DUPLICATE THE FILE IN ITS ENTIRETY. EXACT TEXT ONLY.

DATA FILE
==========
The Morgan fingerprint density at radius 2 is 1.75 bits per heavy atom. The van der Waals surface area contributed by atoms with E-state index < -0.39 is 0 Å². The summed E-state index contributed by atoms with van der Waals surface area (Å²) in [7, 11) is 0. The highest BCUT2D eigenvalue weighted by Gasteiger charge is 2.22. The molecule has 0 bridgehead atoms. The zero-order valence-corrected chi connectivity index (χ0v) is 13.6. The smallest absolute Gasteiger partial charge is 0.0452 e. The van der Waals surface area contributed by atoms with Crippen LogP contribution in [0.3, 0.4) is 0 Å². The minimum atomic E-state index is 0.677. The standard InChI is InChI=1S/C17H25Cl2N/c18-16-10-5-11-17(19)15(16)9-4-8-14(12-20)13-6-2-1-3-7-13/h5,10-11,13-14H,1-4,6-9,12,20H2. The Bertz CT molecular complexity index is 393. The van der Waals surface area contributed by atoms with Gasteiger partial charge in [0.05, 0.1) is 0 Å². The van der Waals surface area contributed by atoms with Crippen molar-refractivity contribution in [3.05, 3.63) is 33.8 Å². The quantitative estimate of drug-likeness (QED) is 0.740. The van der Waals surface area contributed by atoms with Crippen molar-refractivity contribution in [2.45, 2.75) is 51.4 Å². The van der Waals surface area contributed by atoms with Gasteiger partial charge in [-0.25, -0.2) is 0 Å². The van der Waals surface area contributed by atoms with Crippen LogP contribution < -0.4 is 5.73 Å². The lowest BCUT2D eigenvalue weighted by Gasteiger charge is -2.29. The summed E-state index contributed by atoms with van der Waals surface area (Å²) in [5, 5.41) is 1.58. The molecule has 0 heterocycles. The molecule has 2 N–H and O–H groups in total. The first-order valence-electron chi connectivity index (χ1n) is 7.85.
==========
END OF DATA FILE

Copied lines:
The Morgan fingerprint density at radius 2 is 1.75 bits per heavy atom. The van der Waals surface area contributed by atoms with E-state index < -0.39 is 0 Å². The summed E-state index contributed by atoms with van der Waals surface area (Å²) in [7, 11) is 0. The highest BCUT2D eigenvalue weighted by Gasteiger charge is 2.22. The molecule has 0 bridgehead atoms. The zero-order valence-corrected chi connectivity index (χ0v) is 13.6. The smallest absolute Gasteiger partial charge is 0.0452 e. The van der Waals surface area contributed by atoms with Crippen LogP contribution in [0.3, 0.4) is 0 Å². The minimum atomic E-state index is 0.677. The standard InChI is InChI=1S/C17H25Cl2N/c18-16-10-5-11-17(19)15(16)9-4-8-14(12-20)13-6-2-1-3-7-13/h5,10-11,13-14H,1-4,6-9,12,20H2. The Bertz CT molecular complexity index is 393. The van der Waals surface area contributed by atoms with Gasteiger partial charge in [0.05, 0.1) is 0 Å². The van der Waals surface area contributed by atoms with Crippen molar-refractivity contribution in [3.05, 3.63) is 33.8 Å². The quantitative estimate of drug-likeness (QED) is 0.740. The van der Waals surface area contributed by atoms with Crippen molar-refractivity contribution in [2.45, 2.75) is 51.4 Å². The van der Waals surface area contributed by atoms with Gasteiger partial charge in [-0.25, -0.2) is 0 Å². The van der Waals surface area contributed by atoms with Crippen LogP contribution < -0.4 is 5.73 Å². The lowest BCUT2D eigenvalue weighted by Gasteiger charge is -2.29. The summed E-state index contributed by atoms with van der Waals surface area (Å²) in [5, 5.41) is 1.58. The molecule has 0 heterocycles. The molecule has 2 N–H and O–H groups in total. The first-order valence-electron chi connectivity index (χ1n) is 7.85.